28. The soul's value.—"Two things a master commits to his servant's

[ocr errors]
[ocr errors]

care,” saith one; "the child and the child's clothes.” It will be a poor excuse for the servant to say at his master's return,“ Sir, here are all the child's clothes, neat and clean; but the child is lost!” Much so with the account that many will give to God of their souls and bodies at the great day. Lord, here is my body: I was very grateful for it; I neglected nothing that belonged to its content and welfare; but as for my soul, that is lost and cast away for ever: I took little care and thought about it."-Flavel.

A converted Jew, pleading the cause of the Society through whose instrumentality he had been brought to a knowledge of Christianity, was opposed by a learned gentleman, who spoke very lightly of the objects of the Society, and of its effects, and said he did not suppose they would convert more than a hundred altogether.” Be it so," returned the Jew, “you are a skilful calculator; take your pen now, and calculate the WORTH OF ONE HUNDRED IMMORTAL SOULS!” LESSON XIV.-Points for illustration :- It is good to be with Jesus

God's testimonies concerning His Son (Matthew iii. 17; xvii. 5;
John xii. 28-30) --our duty to hear—the company in heaven (29, 30)

—there is a future state (31). 29. Moses in heaven.—An infant school teacher was one day speaking about the life of Moses. Please, sir,” said a little boy,“ did Moses go to heaven when he died ?” The teacher replied, “I do not think it says in the Bible that Moses went to heaven.” “Oh, yes, it does,” said another little fellow. “Where?” asked the teacher. “Do you not remember, sir,” said the boy, " that when Jesus was on a mountain, Moses and Elias appeared to him from heaven? And you know, sir, that Moses could not come from heaven, unless he had gone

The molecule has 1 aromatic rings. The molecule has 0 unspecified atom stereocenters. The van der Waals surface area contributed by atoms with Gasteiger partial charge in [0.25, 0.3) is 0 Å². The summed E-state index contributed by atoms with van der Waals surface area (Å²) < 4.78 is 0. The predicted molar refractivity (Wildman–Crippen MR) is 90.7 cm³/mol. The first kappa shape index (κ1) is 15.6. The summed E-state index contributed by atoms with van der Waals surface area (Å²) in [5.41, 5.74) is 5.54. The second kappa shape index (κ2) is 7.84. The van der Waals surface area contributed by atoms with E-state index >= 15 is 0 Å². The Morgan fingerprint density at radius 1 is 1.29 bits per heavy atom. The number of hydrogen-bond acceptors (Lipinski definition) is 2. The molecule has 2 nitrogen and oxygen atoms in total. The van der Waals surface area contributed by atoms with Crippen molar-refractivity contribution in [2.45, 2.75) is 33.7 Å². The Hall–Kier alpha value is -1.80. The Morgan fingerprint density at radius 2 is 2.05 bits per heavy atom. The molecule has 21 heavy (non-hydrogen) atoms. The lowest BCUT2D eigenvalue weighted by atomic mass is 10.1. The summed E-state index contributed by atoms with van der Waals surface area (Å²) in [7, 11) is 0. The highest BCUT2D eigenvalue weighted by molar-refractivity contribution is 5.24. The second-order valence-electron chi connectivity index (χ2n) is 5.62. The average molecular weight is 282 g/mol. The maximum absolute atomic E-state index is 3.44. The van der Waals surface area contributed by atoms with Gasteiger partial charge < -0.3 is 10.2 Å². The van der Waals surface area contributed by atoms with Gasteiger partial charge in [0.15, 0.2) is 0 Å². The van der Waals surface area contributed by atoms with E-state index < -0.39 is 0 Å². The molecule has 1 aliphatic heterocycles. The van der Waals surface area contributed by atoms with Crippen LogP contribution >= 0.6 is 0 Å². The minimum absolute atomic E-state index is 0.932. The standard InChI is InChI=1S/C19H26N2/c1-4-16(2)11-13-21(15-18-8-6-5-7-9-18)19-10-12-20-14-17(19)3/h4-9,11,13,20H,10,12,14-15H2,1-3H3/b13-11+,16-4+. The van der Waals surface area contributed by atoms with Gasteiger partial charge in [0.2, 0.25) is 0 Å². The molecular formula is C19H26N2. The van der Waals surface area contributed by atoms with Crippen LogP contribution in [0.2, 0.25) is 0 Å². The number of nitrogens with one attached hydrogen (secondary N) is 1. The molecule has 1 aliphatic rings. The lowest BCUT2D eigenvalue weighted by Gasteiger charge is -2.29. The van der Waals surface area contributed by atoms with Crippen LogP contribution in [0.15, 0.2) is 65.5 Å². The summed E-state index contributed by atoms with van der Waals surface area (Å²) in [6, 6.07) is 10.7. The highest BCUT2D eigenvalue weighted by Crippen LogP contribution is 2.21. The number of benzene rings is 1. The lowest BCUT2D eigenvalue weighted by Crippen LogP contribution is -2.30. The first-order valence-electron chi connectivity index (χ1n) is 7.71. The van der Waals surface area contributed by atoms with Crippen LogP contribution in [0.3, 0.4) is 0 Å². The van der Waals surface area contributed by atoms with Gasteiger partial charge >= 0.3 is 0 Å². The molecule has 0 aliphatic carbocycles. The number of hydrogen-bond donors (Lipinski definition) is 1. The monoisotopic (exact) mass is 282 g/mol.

there." 30. Views of heaven. It is good to consider the company and the theme of conversation in heaven, as suggested in the lesson, and tends to bring it nearer to our idea of a home. A living divine says: “When I was a boy, I thought of heaven as a great shining city, with vast walls, and domes, and spires, and with nobody in it except white, tenuous angels, who were strangers to me. By-and-by my little brother died; and I thought of a great city, with walls, and domes, and spires, and a flock of cold, unknown angels, and one little fellow that I was acquainted with. He was the only one I knew in that time. Then another brother died; and there were two that I knew. Then my acquaintances began to die; and the flock continually grew. But it was not till I had sent one of my little children to his Grandparent—God—that I began to think I had got a little in heaven myself. A second went-a third went-a fourth went; and by that time I had so many acquaintances in heaven, that I did not see any more walls, and domes, and spires. I began to think of the residents of the celestial city. And now there have so many of my acquaintances gone there, that it sometimes seems to me that I know more in heaven than I know on earth.”